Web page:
I had no difficulty with Melville, but I find no pleasure in reading Dickens.

    Context of the day matters. Lingustic convention matters.

    I suspect that educated contemporaries of artists from days gone by had an easier time of it than we do today.
     
    Edited May 19, 2020
  13. SpikiSpikester @ ΩF Staff Member May 19, 2020

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    another Moby Dick victim here...
     
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  14. Archer Omega Qualified Watchmaker May 19, 2020

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    Catcher in the Rye - best read while drinking "Catcher in the Rye" Rye...for any old SCTV fans out there...
     
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  15. vbrad26 May 19, 2020

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    Yeah I had the thought that now that I'm older, I could perhaps have a different take/understanding of some of those I read in school.
    Of course back then I only did it because I had to. So that is why I want to give them all another shot, from a better perspective.
    Then in college same thing, I had to read a LOT of stuff I was not in the least bit interested in (but hey if you want to know about any early British lit just let me know!).
    I quit reading for a few years just because I was burnt out.
    But then I picked it back up a few years ago and have been reading a lot of sci-fi! Oh and of course Dan Brown lol.
     
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  16. MRC May 19, 2020

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    Wadddya think of "Musings of a Tax Collector" (aka The Canterbury Tales)?

    I liked the "hard science" era, 1940s to about 1980, but swords & scorcery don't do anything for me. OK there's Iain M. Banks' Culture books, some work, some don't. I loved some of his "Iain Banks" work, particularly The Wasp Factory, The Bridge, too
     
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  17. vbrad26 May 19, 2020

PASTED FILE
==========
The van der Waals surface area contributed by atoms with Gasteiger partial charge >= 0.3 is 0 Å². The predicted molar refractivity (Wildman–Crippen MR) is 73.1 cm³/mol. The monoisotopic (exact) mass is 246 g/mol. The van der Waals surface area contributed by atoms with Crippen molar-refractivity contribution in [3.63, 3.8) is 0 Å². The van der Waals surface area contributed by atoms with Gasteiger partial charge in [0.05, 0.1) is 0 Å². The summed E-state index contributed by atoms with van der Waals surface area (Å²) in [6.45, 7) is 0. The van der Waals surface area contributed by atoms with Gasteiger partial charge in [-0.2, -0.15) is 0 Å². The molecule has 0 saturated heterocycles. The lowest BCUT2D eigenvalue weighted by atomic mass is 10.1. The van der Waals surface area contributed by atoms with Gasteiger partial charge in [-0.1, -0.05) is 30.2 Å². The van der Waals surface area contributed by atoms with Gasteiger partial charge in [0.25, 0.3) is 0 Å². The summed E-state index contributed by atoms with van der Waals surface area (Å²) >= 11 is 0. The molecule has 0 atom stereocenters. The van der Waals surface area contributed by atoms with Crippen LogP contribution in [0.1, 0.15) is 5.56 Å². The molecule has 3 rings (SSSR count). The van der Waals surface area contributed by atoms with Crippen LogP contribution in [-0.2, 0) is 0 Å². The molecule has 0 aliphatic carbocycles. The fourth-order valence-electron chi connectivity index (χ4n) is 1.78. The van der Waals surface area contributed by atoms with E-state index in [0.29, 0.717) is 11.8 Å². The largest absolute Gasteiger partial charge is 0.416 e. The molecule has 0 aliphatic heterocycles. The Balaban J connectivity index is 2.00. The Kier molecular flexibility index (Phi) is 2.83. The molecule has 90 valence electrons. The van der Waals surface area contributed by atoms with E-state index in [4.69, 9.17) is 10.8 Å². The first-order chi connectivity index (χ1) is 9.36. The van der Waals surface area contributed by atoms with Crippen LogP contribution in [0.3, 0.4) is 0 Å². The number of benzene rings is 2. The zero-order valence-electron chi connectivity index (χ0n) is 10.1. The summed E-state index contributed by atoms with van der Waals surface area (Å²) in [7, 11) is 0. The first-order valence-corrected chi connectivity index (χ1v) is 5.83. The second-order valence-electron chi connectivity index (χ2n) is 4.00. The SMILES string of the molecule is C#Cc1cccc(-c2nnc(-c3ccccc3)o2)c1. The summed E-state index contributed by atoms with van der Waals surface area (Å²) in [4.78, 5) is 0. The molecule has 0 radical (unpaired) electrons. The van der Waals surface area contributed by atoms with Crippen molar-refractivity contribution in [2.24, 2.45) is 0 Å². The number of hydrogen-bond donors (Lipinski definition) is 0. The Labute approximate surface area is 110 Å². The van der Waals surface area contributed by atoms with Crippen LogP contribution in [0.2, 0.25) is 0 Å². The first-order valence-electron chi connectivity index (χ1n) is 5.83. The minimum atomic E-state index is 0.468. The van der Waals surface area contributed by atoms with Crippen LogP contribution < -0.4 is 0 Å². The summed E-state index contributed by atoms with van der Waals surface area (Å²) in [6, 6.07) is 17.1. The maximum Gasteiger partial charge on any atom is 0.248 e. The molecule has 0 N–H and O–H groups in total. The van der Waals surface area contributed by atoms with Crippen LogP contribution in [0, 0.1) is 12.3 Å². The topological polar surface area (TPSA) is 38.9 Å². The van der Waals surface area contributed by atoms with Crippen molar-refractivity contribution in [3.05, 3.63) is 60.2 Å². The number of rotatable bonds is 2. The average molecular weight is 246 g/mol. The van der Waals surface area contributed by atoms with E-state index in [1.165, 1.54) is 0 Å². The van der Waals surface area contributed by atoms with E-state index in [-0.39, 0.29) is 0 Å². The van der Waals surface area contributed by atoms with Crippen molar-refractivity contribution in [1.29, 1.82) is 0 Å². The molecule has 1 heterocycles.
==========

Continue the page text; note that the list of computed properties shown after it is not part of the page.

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    Hah to be honest I escaped having to read all fragments. Will I ever go back? Probably not lol!
    I remember feeling so fancy as a 21 year old reading Chaucer though, But I just don't have the urge to struggle reading a sentence anymore haha.

    Yeah I'm more of a "hard sci-fi" kinda guy I guess. Never got into fantasy or anything like that.
    Still have yet to read Dune. Everyone says "read Dune because blah blah blah...."
     
  18. Speedmasterfan88 May 19, 2020

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    Joyce Ulysses .... my english teacher in High School lend it to me when I was around 17-18, I got through 50 pages before returning it. Maybe I should give it a try now.
    I very much enjoyed reading MacBeth, Great Gatsby, 1984, Brave New World and all the other stuff we "had" to read back then.
    When I started studiyng law the last thing I wanted to do after a day in the library was to pick up a book when I got home.

    The last book I bought and didn't finish was " The German Genius" by Peter Watson. It's so densely packed with information that I manage to read about 20 pages before I put it away again. The "Notes and References" section alone is about 150 pages long...
     
  19. Mouse_at_Large still immune to Speedmaster attraction May 19, 2020

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    Dune......Game of Thrones with big worms and stupid drugs. The other books are even more tedious. Stick to "hard" sci-fi. I'd suggest Peter F Hamilton and Alastair Reynolds if you haven't already come across them.
     
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  20. flw May 19, 2020

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    Dune is an astounding book, but I admit it took me two attempts to get through it. Absolutely worth it.

    I'm encouraged by the fact that nobody has mentioned The Lord of the Rings.